Torrey says the district’s source of funding — the foundation on which all other policies rely — is the most pressing issue. He emphasized the importance of measure 20-301 in particular: A “local option levy” which requires Eugene residents to pay $1.50 per $1000 assessed valuation in property taxes. It has been in effect since 2000, but requires renewal every five years.
The money from that tax accounts for about 9 percent of the 4J district’s total budget. Failing to renew it would take nearly $18 million out of the district’s budget — equating to the loss of roughly 161 teachers.
“Right now, my entire focus is on making sure we pass this local option levy. It is the single most important thing,” Torrey said. “It is more important to me than getting elected to the board again, because if we don’t pass this, we will drop back down to a point we haven’t been in probably 10 years.”
Torrey said Shabram asked to meet with him early in her campaign to have a conversation about what it takes to be a school board member. When speaking with her, he says he emphasized the importance of measure 20-301.
Torrey says that his experience will help the board effectively use the money if they get it, not just from the local option levy but from state funding as well.
“I think it is very important that a person with the experience I’ve had is around particularly for the next two years,” Torrey said. “For these next two years, in order to get these dollars, the state is going to require that we have a strategic plan to show how we’re going to use those lower class sizes.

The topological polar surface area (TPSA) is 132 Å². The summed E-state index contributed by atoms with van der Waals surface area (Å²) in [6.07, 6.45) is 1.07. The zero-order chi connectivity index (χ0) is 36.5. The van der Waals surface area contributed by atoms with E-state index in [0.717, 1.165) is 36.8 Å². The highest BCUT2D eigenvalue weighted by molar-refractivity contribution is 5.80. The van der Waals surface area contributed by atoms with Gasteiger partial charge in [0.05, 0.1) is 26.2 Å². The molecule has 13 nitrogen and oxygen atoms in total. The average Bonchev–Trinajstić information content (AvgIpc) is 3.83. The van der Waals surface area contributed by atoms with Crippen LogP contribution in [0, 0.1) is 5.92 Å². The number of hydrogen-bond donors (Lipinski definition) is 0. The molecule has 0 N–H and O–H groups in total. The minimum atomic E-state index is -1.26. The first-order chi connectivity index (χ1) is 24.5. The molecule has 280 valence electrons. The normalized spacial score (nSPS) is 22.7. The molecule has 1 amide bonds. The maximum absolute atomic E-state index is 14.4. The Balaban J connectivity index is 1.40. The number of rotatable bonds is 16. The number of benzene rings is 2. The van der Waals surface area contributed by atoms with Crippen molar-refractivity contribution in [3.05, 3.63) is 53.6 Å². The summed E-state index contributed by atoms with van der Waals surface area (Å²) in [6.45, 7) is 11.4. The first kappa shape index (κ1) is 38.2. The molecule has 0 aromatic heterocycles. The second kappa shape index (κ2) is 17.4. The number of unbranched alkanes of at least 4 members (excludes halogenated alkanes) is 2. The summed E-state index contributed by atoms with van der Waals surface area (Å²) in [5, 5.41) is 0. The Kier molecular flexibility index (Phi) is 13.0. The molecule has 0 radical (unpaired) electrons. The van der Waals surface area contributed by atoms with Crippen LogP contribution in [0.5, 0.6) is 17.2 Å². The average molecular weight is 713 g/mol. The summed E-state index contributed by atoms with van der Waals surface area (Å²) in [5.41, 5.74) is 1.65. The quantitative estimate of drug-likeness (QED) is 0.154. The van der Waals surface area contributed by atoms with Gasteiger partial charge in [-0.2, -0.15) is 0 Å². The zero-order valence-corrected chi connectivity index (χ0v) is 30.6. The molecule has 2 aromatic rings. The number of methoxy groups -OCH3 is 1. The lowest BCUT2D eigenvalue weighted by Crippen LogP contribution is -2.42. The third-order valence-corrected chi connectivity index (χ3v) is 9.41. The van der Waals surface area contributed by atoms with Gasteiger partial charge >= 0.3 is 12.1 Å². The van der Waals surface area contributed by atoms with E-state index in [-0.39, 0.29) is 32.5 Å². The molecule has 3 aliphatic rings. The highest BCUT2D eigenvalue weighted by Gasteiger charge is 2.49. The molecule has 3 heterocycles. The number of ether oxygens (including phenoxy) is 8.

Levis spoke in support of Torrey as well.
“Jim is phenomenal as a school board member. I don’t agree with him all the time, nor do the rest of the board members. But he always thinks about the kids,” Levis said. “He knocked on more doors for the bonds than anyone else on the committee,” she said, referring to a fundraising campaign which happened previously.
Torrey served as the mayor of Eugene from 1997-2005 and was a registered Republican until 2007 when he joined the Independent Party of Oregon. While the school board declined to comment further on Shabram’s campaign, the unanimous endorsement of Torrey by established members stands in contrast to Shabram’s grassroots effort.
“I think it is commendable that the current members are supporting their peer,” Shabram said. “It says a lot about the camaraderie and trust that members of the board have for each other.”
Local elections are often lost in the bustle of busy life. For Shabram, Torrey, and the numerous volunteers, parents, students and voters affected by the upcoming election, however, the winner of director position five on May 21 will help shape Eugene School District's policies for at least the next four years.
Editor's note: A previous version of this story said all of Shabram's campaign workers are unpaid volunteers. Some are paid campaign workers.